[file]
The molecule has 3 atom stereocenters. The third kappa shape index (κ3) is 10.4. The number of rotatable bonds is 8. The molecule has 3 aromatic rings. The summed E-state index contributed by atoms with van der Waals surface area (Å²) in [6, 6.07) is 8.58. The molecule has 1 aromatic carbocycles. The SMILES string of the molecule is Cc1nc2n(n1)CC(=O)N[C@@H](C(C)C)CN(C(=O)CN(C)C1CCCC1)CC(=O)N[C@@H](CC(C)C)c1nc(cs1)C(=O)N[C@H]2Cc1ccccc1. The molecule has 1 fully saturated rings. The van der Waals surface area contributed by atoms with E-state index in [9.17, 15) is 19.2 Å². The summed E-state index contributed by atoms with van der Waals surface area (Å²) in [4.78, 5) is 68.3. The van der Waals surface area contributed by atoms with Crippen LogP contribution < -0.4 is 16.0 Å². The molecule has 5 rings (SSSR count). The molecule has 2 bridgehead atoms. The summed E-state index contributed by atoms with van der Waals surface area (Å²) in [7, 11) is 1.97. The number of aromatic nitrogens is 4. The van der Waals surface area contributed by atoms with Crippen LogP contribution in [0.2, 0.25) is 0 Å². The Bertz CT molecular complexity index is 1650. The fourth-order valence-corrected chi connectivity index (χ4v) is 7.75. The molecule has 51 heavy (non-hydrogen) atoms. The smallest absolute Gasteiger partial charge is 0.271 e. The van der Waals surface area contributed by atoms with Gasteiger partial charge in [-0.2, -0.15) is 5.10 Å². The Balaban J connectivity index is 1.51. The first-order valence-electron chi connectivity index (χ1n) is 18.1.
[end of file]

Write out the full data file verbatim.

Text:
The molecule has 3 atom stereocenters. The third kappa shape index (κ3) is 10.4. The number of rotatable bonds is 8. The molecule has 3 aromatic rings. The summed E-state index contributed by atoms with van der Waals surface area (Å²) in [6, 6.07) is 8.58. The molecule has 1 aromatic carbocycles. The SMILES string of the molecule is Cc1nc2n(n1)CC(=O)N[C@@H](C(C)C)CN(C(=O)CN(C)C1CCCC1)CC(=O)N[C@@H](CC(C)C)c1nc(cs1)C(=O)N[C@H]2Cc1ccccc1. The molecule has 1 fully saturated rings. The van der Waals surface area contributed by atoms with E-state index in [9.17, 15) is 19.2 Å². The summed E-state index contributed by atoms with van der Waals surface area (Å²) in [4.78, 5) is 68.3. The van der Waals surface area contributed by atoms with Crippen LogP contribution < -0.4 is 16.0 Å². The molecule has 5 rings (SSSR count). The molecule has 2 bridgehead atoms. The summed E-state index contributed by atoms with van der Waals surface area (Å²) in [7, 11) is 1.97. The number of aromatic nitrogens is 4. The van der Waals surface area contributed by atoms with Crippen LogP contribution in [0.2, 0.25) is 0 Å². The Bertz CT molecular complexity index is 1650. The fourth-order valence-corrected chi connectivity index (χ4v) is 7.75. The molecule has 51 heavy (non-hydrogen) atoms. The smallest absolute Gasteiger partial charge is 0.271 e. The van der Waals surface area contributed by atoms with Gasteiger partial charge in [-0.2, -0.15) is 5.10 Å². The Balaban J connectivity index is 1.51. The first-order valence-electron chi connectivity index (χ1n) is 18.1.